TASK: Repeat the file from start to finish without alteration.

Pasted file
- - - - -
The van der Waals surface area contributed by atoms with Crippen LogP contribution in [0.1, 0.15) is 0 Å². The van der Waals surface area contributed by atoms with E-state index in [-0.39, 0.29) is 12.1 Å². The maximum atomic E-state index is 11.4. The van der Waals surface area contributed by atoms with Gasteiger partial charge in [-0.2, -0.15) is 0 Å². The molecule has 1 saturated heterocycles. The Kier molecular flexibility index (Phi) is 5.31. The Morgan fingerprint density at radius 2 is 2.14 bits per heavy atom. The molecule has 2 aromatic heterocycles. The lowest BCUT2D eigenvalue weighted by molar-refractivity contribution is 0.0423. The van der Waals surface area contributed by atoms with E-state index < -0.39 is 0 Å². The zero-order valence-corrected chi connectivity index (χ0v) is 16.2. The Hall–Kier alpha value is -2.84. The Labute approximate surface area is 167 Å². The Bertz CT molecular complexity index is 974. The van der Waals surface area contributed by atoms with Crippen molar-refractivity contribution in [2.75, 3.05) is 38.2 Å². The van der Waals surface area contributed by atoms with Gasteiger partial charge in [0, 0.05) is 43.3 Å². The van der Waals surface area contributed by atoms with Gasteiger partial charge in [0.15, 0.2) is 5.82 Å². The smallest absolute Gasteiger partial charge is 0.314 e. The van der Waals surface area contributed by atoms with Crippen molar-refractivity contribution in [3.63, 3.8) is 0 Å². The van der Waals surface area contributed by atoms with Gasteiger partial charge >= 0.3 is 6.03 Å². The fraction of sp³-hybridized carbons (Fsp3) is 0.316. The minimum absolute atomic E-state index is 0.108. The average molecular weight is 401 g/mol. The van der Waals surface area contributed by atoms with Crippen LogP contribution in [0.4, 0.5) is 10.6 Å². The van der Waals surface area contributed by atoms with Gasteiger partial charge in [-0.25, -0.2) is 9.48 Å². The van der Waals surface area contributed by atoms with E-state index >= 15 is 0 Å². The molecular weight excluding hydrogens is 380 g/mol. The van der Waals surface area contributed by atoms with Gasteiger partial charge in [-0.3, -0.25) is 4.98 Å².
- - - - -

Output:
The van der Waals surface area contributed by atoms with Crippen LogP contribution in [0.1, 0.15) is 0 Å². The van der Waals surface area contributed by atoms with E-state index in [-0.39, 0.29) is 12.1 Å². The maximum atomic E-state index is 11.4. The van der Waals surface area contributed by atoms with Gasteiger partial charge in [-0.2, -0.15) is 0 Å². The molecule has 1 saturated heterocycles. The Kier molecular flexibility index (Phi) is 5.31. The Morgan fingerprint density at radius 2 is 2.14 bits per heavy atom. The molecule has 2 aromatic heterocycles. The lowest BCUT2D eigenvalue weighted by molar-refractivity contribution is 0.0423. The van der Waals surface area contributed by atoms with E-state index < -0.39 is 0 Å². The zero-order valence-corrected chi connectivity index (χ0v) is 16.2. The Hall–Kier alpha value is -2.84. The Labute approximate surface area is 167 Å². The Bertz CT molecular complexity index is 974. The van der Waals surface area contributed by atoms with Crippen molar-refractivity contribution in [2.75, 3.05) is 38.2 Å². The van der Waals surface area contributed by atoms with Gasteiger partial charge in [0, 0.05) is 43.3 Å². The van der Waals surface area contributed by atoms with Gasteiger partial charge in [0.15, 0.2) is 5.82 Å². The smallest absolute Gasteiger partial charge is 0.314 e. The van der Waals surface area contributed by atoms with Crippen molar-refractivity contribution in [3.63, 3.8) is 0 Å². The van der Waals surface area contributed by atoms with Gasteiger partial charge >= 0.3 is 6.03 Å². The fraction of sp³-hybridized carbons (Fsp3) is 0.316. The minimum absolute atomic E-state index is 0.108. The average molecular weight is 401 g/mol. The van der Waals surface area contributed by atoms with Crippen LogP contribution in [0.4, 0.5) is 10.6 Å². The van der Waals surface area contributed by atoms with Gasteiger partial charge in [-0.25, -0.2) is 9.48 Å². The van der Waals surface area contributed by atoms with E-state index >= 15 is 0 Å². The molecular weight excluding hydrogens is 380 g/mol. The van der Waals surface area contributed by atoms with Gasteiger partial charge in [-0.3, -0.25) is 4.98 Å².